The answer thus far would appear to be that low-income consumers are looking forward to smarter energy offerings based on fresh data from the Smart Grid Consumer Collaborative.
A recent survey for Collaborative sheds light on the opportunity and the challenge of engaging consumers who have annual family incomes up to $20,000 (for a family of 1-2 persons) on up to $50,000 (for a family of 9 or more).
While roughly four in ten low-income consumers who are aware of the term “smart grid” have less than favorable opinions toward it and smart meters, another four in ten ARE favorable; the remaining 20% are neutral.
One of the more interesting findings is that low-income consumers — much like the population at large — have a strong interest in dynamic pricing; this despite the fact that 42% of them say they do not use the internet and roughly the same percentage do not have a cell phone. As a result, survey respondents are more receptive to automated phone calls than the general population.
Fewer and shorter power outages are high on the list of what they want out of a smarter grid and the smart meters that can make it happen.
Time-of-use (TOU) and critical-peak-rebate (CPR) pricing programs could find a receptive market among these consumers, the research showed.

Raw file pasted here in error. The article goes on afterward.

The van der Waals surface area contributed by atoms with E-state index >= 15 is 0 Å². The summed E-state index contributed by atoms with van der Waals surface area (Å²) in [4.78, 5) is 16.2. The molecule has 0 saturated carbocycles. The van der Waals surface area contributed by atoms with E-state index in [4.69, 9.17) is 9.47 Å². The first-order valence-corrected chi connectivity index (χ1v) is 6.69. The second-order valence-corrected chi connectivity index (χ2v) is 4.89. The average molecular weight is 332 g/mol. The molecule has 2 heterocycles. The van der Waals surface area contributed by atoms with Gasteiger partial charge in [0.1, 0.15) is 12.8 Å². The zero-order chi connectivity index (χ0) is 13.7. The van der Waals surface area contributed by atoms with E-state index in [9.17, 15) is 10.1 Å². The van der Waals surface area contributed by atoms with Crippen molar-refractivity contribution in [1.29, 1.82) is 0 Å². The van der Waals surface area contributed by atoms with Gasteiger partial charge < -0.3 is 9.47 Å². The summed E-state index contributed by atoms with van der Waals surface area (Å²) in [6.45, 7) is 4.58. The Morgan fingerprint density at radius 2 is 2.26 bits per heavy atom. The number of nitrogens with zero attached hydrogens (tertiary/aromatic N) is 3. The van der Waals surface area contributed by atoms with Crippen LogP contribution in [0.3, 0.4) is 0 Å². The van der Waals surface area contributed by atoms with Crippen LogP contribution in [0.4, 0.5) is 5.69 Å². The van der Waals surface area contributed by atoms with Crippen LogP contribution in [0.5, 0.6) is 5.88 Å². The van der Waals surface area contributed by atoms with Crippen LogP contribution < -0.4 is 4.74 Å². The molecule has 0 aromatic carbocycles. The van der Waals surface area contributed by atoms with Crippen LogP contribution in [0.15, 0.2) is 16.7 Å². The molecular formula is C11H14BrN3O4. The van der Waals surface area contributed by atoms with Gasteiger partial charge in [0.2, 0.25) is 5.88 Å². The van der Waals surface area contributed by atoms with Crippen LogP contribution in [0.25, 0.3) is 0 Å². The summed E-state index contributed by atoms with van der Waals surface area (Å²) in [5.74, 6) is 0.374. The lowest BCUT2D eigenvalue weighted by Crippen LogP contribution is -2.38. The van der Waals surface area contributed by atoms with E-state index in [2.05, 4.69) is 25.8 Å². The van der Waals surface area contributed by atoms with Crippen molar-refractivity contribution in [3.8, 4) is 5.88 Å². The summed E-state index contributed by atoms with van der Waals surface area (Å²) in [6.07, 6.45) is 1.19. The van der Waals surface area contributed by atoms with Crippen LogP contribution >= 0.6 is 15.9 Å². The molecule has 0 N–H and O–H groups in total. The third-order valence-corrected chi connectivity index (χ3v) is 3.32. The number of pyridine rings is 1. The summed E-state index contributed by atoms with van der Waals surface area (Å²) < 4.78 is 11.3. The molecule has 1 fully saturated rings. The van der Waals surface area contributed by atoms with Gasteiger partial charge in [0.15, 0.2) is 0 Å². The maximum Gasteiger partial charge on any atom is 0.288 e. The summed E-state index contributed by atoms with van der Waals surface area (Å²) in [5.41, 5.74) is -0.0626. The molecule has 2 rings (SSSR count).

The goals of saving money and using less energy appear to ring true no matter how much money people make.
While the research results augur well for continued progress for smart grid deployment, the research underscores the need for more effective outreach to low-income consumers. Their knowledge and support could be integral to dealing with activists opposing smart meters with claims that have yet — and may never be — substantiated.
Low-income consumers deserve the customized communications just as much as other segments of the population are starting to receive. Where needed, using the Spanish language and Spanish-language media are no-doubt critical for engaging low-income Hispanics.
Respondents had to be 18 or over and the head of the household. The sample was stratified by ethnicity targeting 400 whites, 300 African Americans, 300 Hispanics. Aggregate data were weighted by age, ethnicity, gender and region to align with low income population parameters. Those interviewed, including those in Spanish, totaled 1,001.
Read more about the research, conducted by Market Strategies International, here.